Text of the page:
What's your problem? Quit the hostile tone man I'm just enjoying throwing my thoughts out there.
Yes Ringo squashes Lombardo in influence. This is a lol
When did Lombardo play punk? And besides punk drumming is very similar to thrash drumming, it's not really a stretch for a thrash drummer to play punk I'd imagine
Starr had to adapt to all the different genres of music the Beatles did so he had to be versatile. Compare 1963 Starr to 1969 Starr. Compare 1969 Starr to 1990s Starr. Compare "A Day in the Life" to "Rain" to "A Hard Day's Night" to "I Saw Her Standing There" to "Can't Buy Me Love" to "You Won't See Me" to "She Said She Said" to "Tomorrow Never Knows" to "Come Together" to "Oh! Darling" to "I Want You (She's So Heavy)" to "The End"...etc. He had to adapt to the different moods and textures of the different Lennon/McCartney/Harrison songs. There is GREAT stylistic growth and versatility in his playing over the Beatles' career from what I can tell.
Again I'm not a drummer but this is my impression.
Uhhh what? As far applying directly the drumming, and not to a band popularity contest, Ringo is probably equally as influential as Lombardo. Even if you divide influence up:
Direct Influence on drummers - Tie
Impact - Lombardo
Popularity - Starr
There isn't a Metal drummer that isn't influenced by Dave, while there are plenty of Rock drummers than don't credit Starr as an influence (though there are plenty that do). Lombardo's influence has spread even outside of Metal, since some Rock drummers now occasionally like to do some machine gun pedaling (though normally not very fast).
You seem to be thinking that just because the Beatles changed styles a bit, that Starr's drumming did dramatic stylistic changes, which simply isn't true. He did evolve a bit as the band changed, and got more creative, but it isn't a dramatic enough change for him to get versatility over Lombardo, who's played Metal, Jazz, as well as Punk, and whatever you'd consider Fantomas. Anyways, enough of my ranting:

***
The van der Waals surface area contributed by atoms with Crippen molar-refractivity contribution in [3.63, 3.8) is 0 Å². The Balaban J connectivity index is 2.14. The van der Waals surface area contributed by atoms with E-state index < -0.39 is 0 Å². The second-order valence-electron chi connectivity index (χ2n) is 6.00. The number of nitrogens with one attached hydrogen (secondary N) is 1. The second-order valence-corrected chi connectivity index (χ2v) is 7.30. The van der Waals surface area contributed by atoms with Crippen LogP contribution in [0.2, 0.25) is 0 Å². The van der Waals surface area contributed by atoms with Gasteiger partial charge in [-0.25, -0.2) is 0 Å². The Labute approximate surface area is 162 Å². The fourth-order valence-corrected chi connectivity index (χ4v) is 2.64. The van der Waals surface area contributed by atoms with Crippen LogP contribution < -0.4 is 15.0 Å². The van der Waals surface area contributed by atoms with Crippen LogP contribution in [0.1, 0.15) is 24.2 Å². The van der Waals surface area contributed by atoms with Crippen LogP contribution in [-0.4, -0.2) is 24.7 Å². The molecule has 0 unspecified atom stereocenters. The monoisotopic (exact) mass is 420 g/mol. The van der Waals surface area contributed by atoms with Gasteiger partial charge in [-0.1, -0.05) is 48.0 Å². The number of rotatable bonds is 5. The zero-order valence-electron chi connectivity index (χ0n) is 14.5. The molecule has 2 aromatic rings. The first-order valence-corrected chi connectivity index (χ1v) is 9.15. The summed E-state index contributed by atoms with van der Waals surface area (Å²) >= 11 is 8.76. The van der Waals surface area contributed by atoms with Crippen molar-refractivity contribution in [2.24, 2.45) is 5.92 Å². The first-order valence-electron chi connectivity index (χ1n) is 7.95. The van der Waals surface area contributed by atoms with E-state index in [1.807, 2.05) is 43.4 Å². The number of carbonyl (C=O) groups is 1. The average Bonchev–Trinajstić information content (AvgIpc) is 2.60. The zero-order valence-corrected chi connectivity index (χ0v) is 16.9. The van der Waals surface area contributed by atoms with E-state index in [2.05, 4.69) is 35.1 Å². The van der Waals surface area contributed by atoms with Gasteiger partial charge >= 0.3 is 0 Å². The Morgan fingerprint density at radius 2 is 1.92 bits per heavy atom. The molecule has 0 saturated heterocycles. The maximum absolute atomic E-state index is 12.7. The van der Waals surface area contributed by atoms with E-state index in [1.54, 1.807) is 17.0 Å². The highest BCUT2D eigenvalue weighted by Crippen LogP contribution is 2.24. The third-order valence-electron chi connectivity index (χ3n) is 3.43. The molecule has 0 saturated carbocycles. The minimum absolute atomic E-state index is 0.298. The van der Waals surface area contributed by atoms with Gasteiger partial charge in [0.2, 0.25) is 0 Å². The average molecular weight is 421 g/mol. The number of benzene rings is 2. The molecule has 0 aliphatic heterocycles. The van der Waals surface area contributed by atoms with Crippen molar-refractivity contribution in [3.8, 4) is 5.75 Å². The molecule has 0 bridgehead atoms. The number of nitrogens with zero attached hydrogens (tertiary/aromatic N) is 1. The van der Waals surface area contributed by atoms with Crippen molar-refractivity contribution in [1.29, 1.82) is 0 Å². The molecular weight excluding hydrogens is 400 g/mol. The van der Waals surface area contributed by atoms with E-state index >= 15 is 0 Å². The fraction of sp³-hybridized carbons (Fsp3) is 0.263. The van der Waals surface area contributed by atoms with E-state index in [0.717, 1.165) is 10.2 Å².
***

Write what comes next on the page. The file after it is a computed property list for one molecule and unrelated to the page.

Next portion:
Starr v Lombardo:
Influence - Tie
Innovation - Lombardo
Tech - Lombardo
Creativity - Starr
Versatility - Lombardo
Oh, and Carey definitely > Starr. I already did my breakdown of that. Even if you tied Innovation between the two, Carey still wins Skill, Creativity and Versatility with relative ease, despite him having little influence.
Starr doesn't tie Lombardo in influence. Come on dude. Influence isn't just determined by how many names name the dude as an influence. You have to take indirect influence into account too or Travis Barker would have a MAD influence score on a list like this, more than he deserves.
Starr's innovations and playing were listened to by millions and influenced millions more who didn't directly listen to the Beatles.
I reckon all rock drummers are influenced, directly or indirectly, by Starr. Yes, that dwarfs Dave's metal influence.
How in god's name does L. win 'impact', whatever that is? Starr's impact on the drum community was f'n ridiculous when the Beatles broke in America in '64.
Rock drummers who've adopted metal techniques have probably gotten them more from Ulrich than Lombardo. Slayer hasn't sold many records, Metallica has. Mostly just metalheads listen to/are familiar with Slayer, rock fans know Metallica well.
I can't consider it reasonable to give Lombardo innovation over Starr, it might be a tie MAYBE I think.
When did Dave play jazz?
And like I said I'm okay with Carey>Ringo really.
Apologies for my accusatory tone Human but there did seem to be a bit of an 'edge' in your tone esp. on your first post to me. But I might have overreacted
Anyway, I'm just trying to think out loud here basically. Enjoying the discourse folks :-)
dude thejew has it right. Starr is a huge influence on rock drumming and Lombardo has a huge influence on Heavy Metal drumming. That's a tie. Even if Starr won on influence it wouldn't matter because Lombardo has three guaranteed wins (Innovation, Skill, Versatility). Starr is an important drummer, but Lombardo beats him in criteria AT LEAST 3-2.
Also, when we talk about influence, it is how many professional drummers you influence, not kids. Lombardo has influence every metal drummer after him, while there is a list (not big) of drummers who weren't influence by Starr.
Hey, I think Lombardo is overrated and I prefer Starr over him, but the criteria never lies. Lombardo beats Starr